For that twist of a thought—and one I want our teens to try to wrap their growing minds around—I will quote Lisa Bevere:
How could our God who is love . . . hate?
As though in answer, a phrase from Proverbs came to mind: “There are six things that the Lord hates . . .” Well, there it was. The writer goes on to list pride, deceit, wicked schemes, sowing discord, and more (Proverbs 6:16–19).
The next morning before I sat down to type or even search the Scriptures, I prayed, “Heavenly Father, I need you to speak to me. My first reaction is that hate is irreconcilable with a God who is love, yet I see clearly from Proverbs that there are in fact things you hate. Teach me. In Jesus’s name, amen.”
No sooner had amen passed my lips than the Holy Spirit began to speak. I scribbled down what I heard as quickly as it came.
God hates all that unmakes love.
God hates what unmakes and breaks those he loves.
God hates what undermines his image and distorts our identity.
Do you see it? I hope you can’t unsee it. A big Jesus loves and hates.
Jesus is popular .
And can help you become popular.
Was Jesus popular? Yes, he had crowds following him. But is that popularity or curious mayhem? The proof is in who took Jesus’ teachings to heart. I have to say then that the fruit of those teachings have grown this Church from the first century to today. Okay so Jesus has a lot of staying power.
John 7:3-7 tells us what the real reception was to Jesus. Jesus’ brothers said to him, “Leave here and go to Judea, where your followers can see your miracles! You can’t become famous if you hide like this! If you can do such wonderful things, show yourself to the world!” For even his brothers didn’t believe in him.
Jesus replied, “Now is not the right time for me to go, but you can go anytime. The world can’t hate you, but it does hate me because I accuse it of doing evil.
There is judging Jesus again. Which did not make him popular back then even if his brothers wanted him to be a show pony in the larger regions of Judea.
There is a cost to following Jesus. This is repeated 3 times in the gospels: Matthew 16:24, Mark 8:34, Luke 9:23. This cost to following the big Jesus will probably cost you popularity because you are going to have to make some wise decisions that the crowd won’t have to make.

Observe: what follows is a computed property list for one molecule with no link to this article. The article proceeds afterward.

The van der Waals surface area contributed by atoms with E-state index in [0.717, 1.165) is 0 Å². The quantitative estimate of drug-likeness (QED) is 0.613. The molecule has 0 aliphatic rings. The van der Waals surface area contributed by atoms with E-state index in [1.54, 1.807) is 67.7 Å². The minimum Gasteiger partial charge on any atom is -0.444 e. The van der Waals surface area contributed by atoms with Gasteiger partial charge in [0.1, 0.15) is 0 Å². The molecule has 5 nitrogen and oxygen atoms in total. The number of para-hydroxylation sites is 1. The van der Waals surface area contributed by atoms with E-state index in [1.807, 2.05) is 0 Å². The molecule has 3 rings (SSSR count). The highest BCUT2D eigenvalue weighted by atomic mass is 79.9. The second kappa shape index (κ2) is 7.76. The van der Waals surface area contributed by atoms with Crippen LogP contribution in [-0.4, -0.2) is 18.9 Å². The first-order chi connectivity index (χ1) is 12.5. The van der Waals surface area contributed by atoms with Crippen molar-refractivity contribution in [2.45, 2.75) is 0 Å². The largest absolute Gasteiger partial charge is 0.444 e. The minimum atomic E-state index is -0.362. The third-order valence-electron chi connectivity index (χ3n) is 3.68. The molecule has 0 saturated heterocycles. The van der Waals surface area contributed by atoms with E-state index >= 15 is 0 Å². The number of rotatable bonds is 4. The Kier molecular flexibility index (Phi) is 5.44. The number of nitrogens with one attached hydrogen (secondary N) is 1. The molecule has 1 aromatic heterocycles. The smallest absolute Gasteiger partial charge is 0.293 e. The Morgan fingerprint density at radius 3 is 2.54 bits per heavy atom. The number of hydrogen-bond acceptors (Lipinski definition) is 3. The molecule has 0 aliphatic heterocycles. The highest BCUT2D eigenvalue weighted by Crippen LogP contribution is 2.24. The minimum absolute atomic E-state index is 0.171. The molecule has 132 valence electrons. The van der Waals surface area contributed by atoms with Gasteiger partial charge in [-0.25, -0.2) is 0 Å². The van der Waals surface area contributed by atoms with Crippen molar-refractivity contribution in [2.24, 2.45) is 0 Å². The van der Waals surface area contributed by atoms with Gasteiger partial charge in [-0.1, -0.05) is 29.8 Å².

That is not going to make you popular. How about being okay with someone who is trustworthy and credible because you know about love and hate so you are not duplicitous? That does have some social value.
Jesus is my cheerleader.
He is cheering me on as I strive and strive and strive to achieve.
You need a cheerleader because you are so tired of this striving. As you also feel that if you are not good Jesus will be distant because he is disappointed in you. So you will continue to overachieve so Jesus will stay your cheerleader.
Jesus said “today you will be with me in paradise” while hanging on the cross (Luke 23:43). A big Jesus is in it with you promising you rescue when you can no longer do good on your own.
You need much more than someone to inspire you. You need a Savior to rescue you. Rescuers get dirty and get into the melee. Cheerleaders are on the sideline. A big Jesus is continually pursuing you with his message of rescue. If only we will stop trying to be good so we may hear it.
I’ve got Jesus in my pocket.
He is convenient for me to take out when I want and put away when I want.
Talk about a small Jesus. He’s pocket-sized. When Jesus really is bigger than we all really understand. Hence all of the confusion by the religious leaders back in Jesus’ day who tried to understand what he was talking about. I really believe they tried. They cared about the people—and their power some.
Jesus is complicated. Have you ever read Mark 11:12-14 and the cursing of the fig tree? Jesus is confusing. The people back then were continuing trying to figure Jesus out. (Perhaps that is why the crowds followed him?) John 7:25-27 tells us, Some of the people who lived in Jerusalem started to ask each other, “Isn’t this the man they are trying to kill? But here he is, speaking in public, and they say nothing to him. Could our leaders possibly believe that he is the Messiah? But how could he be? For we know where this man comes from.
Sometimes I don’t understand the ways of Jesus.
For example, Jesus is love when your boyfriend has just physically abused you. But not only is Jesus love for the victim, Jesus is love for the abuser as well.
This is a big Jesus I don’t always understand. But I’m continually drawn to this bigness. Ecclesiastes 3:11 tries to explain it, Yet God has made everything beautiful for its own time. He has planted eternity in the human heart, but even so, people cannot see the whole scope of God’s work from beginning to end.
The ways of Jesus are wonderfully intriguing—and beautiful. I want to be a part of it. I want to be a part of something bigger.
Truth is we make Jesus small, contort who Jesus is, to make sense of our own world when our own world doesn’t make sense. Imagine how desperate your teen is to make sense of his/her ever-changing world of adolescence!
May you live a big faith following a big Jesus. May your faith be a mixture of fear and faith. May you follow the Jesus whom I have come to know and love is the one who is not defined by a platitude. He (and she) is the one I bravely trust beyond my understanding.
May your teen be inspired and also seek this beauty and truth.
(Photo credit–where you can also buy this sweater: